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Terps Scoring too Fast?

Here is how quickly things have changed for Maryland’s offense: The Terps scored 14 points in each of their first two games. After scoring 51 points in their fourth game, Coach Ralph Friedgen said he would have preferred that his team have some longer, time-consuming drives before scoring. He was only half-kidding.

The good thing about scoring fast is that it will usually keep your team in the game on the scoreboard. The only bad thing, if it is a bad thing, is it means your defense will be on the field more and have little time to rest.

Eastern Michigan had the ball for 35:45 on Saturday. What’s more, EMU ran 79 offensive plays, 20 more than Maryland did.

“You want to keep our defense off the field,” receiver Darrius Heyward-Bey said. “But my mind-set is, Let’s score on every drive and let’s score on the first play. Might as well defeat their emotions early. That’s my take on it.”

Maryland had 13 offensive drives, and the Terps scored on nine of them. Pretty darn good. In the words of Wesley Snipes in “White Men Can’t Jump”: “It’s too easy!” (FYI, this link is worth it.)

Only two of Maryland’s drives lasted more than three minutes (both concluded with touchdowns). The longest drive was a 4:57 march in the first quarter that was capped with Morgan Green’s one-yard run.

“They couldn’t stop our offense, so it was our job to get the ball in their hands as much as possible,” defensive tackle Jeremy Navarre said. “The defense was on the field a lot; imagine if we had stepped it up a little bit more then the offense could have gotten the ball more. It could have been much worse than it was.”

The fact that the defense has been fatigued because the offense is scoring so fast, that has to play into the struggles of the pass defense, right? Or is the pass defense just weak?

By Eric Prisbell  |  September 22, 2008; 9:43 AM ET
Categories:  Football  
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Next: QB Unrest at Clemson

Comments

The pass defense is just weak. We are far from having a good pass rush so that doesn't help but our scheming doesn't do anything to help the down linemen. In the first half against EMU, we rushed three with a linebacker coming on about on every second or third play. We do absolutely nothing to confuse the blockers. We just line up and go straight ahead. There are no stunts, no faking a blitz from one position and then blitzing from another and even when we send a linebacker, he rushes straight ahead like the down linemen do. So basically we are easy to block. (Note: Against Cal we mixed up the rush much more and got five sacks.) Add to the basic vanilla rush package a secondary that plays semiprevent with their drops and you can see why the D is on the field so long. There is something basically wrong with the way Cosh runs the D and the way Solazzo tries to get the job done with the D line. If they are not much more aggresive against Clemson, Turner and company may need to score even faster and more often to win.

Posted by: Paco in Ajijic | September 22, 2008 10:14 AM | Report abuse

The D is on the field so long because it is designed in such a way that it allows the offense to move the ball consistently up and down the field. We don't force the tempo, we don't go all out to try to create pressure, we let them dictate what they want to do, and we try to "get ahead of the chains" as genius Chris Cosh would say.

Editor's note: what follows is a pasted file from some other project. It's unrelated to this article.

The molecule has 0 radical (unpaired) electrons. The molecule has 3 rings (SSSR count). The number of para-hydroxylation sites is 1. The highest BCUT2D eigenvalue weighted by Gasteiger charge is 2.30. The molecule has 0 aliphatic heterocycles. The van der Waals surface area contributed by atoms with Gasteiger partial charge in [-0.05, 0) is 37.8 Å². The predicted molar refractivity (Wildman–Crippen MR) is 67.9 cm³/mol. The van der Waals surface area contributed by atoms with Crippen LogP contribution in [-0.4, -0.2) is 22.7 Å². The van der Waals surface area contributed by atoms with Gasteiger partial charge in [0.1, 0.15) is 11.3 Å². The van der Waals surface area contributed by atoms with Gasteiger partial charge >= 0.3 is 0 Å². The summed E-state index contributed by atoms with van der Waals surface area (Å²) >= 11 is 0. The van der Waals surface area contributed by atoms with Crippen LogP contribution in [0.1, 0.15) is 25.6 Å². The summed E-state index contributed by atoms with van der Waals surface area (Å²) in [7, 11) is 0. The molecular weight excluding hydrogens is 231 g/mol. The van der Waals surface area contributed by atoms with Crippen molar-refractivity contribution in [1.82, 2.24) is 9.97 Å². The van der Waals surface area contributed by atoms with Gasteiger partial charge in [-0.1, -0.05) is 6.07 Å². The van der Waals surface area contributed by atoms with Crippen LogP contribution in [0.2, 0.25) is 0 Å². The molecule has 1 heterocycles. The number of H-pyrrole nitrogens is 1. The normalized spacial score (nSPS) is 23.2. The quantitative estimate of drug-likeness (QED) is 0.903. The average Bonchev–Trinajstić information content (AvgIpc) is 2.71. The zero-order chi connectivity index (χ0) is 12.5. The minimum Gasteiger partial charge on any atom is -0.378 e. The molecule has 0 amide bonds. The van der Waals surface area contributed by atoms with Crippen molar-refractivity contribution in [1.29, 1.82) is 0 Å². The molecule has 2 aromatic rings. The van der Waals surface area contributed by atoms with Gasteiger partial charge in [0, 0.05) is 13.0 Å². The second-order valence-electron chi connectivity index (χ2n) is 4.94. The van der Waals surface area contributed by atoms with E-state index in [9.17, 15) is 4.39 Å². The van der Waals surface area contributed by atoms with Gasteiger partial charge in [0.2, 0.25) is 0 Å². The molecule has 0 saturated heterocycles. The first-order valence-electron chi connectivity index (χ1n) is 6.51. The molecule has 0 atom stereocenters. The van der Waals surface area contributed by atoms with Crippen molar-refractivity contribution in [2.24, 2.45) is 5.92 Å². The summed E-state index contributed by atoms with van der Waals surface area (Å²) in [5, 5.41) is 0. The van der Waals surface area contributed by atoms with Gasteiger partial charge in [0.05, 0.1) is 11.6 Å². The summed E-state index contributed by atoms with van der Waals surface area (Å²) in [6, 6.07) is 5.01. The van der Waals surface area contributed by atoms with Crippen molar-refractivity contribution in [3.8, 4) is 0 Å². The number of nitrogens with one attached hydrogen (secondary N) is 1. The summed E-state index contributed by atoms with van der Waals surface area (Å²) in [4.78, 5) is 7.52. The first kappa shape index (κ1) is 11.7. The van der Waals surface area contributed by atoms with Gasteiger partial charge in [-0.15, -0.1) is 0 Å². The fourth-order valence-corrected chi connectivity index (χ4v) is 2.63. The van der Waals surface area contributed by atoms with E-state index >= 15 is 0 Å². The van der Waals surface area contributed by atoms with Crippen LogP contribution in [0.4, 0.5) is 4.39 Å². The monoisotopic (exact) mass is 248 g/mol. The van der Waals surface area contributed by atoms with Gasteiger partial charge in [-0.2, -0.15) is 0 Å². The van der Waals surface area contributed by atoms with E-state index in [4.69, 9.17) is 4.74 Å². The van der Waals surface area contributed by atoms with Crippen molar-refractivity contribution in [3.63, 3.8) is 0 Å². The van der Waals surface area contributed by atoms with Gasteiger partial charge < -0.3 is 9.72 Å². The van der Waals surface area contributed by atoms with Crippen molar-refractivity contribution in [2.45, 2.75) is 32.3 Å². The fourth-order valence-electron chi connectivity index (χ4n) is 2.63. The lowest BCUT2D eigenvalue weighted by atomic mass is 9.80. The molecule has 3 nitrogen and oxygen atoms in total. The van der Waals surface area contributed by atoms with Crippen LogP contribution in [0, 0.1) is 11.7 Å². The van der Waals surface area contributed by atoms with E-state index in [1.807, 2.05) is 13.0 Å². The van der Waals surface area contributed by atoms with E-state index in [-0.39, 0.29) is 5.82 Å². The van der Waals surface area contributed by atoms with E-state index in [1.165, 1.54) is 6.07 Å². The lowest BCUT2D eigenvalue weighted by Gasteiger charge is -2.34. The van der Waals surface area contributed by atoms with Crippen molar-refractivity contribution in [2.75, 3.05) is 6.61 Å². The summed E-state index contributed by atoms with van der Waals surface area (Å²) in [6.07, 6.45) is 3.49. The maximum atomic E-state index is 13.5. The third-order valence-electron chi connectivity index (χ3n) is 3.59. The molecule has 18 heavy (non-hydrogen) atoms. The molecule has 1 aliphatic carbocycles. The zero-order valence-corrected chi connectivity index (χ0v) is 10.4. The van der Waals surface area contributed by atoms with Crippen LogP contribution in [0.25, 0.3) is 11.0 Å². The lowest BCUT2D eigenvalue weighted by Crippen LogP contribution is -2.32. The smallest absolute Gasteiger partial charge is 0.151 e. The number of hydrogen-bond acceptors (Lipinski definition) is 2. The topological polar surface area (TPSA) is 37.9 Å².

Posted by: J | September 22, 2008 10:59 AM | Report abuse

Maybe the blitz packages aren't used against a garbage team you go up 17-0 on in the first quarter. You know save a little something of what you're going to do for the next week. Run the vanilla D like a pro team does in the pre-season. The optimist in me likes to think we'll be seeing the Cal defensive scheme in ACC games not the Deleware/MTSU/EMU one.

Posted by: Lee | September 22, 2008 11:35 AM | Report abuse

Cosh must go.

Posted by: Mariolucasforthree | September 22, 2008 11:38 AM | Report abuse

Maybe the blitz packages aren't used against a garbage team you go up 17-0 on in the first quarter. You know save a little something of what you're going to do for the next week. Run the vanilla D like a pro team does in the pre-season. The optimist in me likes to think we'll be seeing the Cal defensive scheme in ACC games not the Deleware/MTSU/EMU one.

Posted by: Lee | September 22, 2008 11:40 AM | Report abuse

Paco nailed it!
Cannot understand why "Ralphieboy" doesn't see it.
An interesting stat that deserves some research...how many first downs has CC's defensive scheme yielded in 3rd and 8+ yard situations against both "garbage" and "non-garbage teams in the last 3 years?
Maybe more interesting how many in 3rd and 15+ yard situations...?

Posted by: RD-EC | September 22, 2008 12:23 PM | Report abuse

I dont watch carefully enough to criticize the coaching, but I have noticed over the past few years the D has given up first-downs on third-and-long - MANY times.

Posted by: CSH | September 22, 2008 12:45 PM | Report abuse

That interception in the endzone was huge. EMU scores there and it's a totally different feel to the game.

Any time someone wants to complain about an offense scoring "too quickly", I say that all a defense has to do to get off the field is hold the other team to a 3-and-out. What really kills a D is when the offense goes 3-and-out or gives up a turnover quickly, and the D has to go back out with no points on the board.

Posted by: Jack57 | September 22, 2008 4:15 PM | Report abuse

The comments to this entry are closed.

 
 
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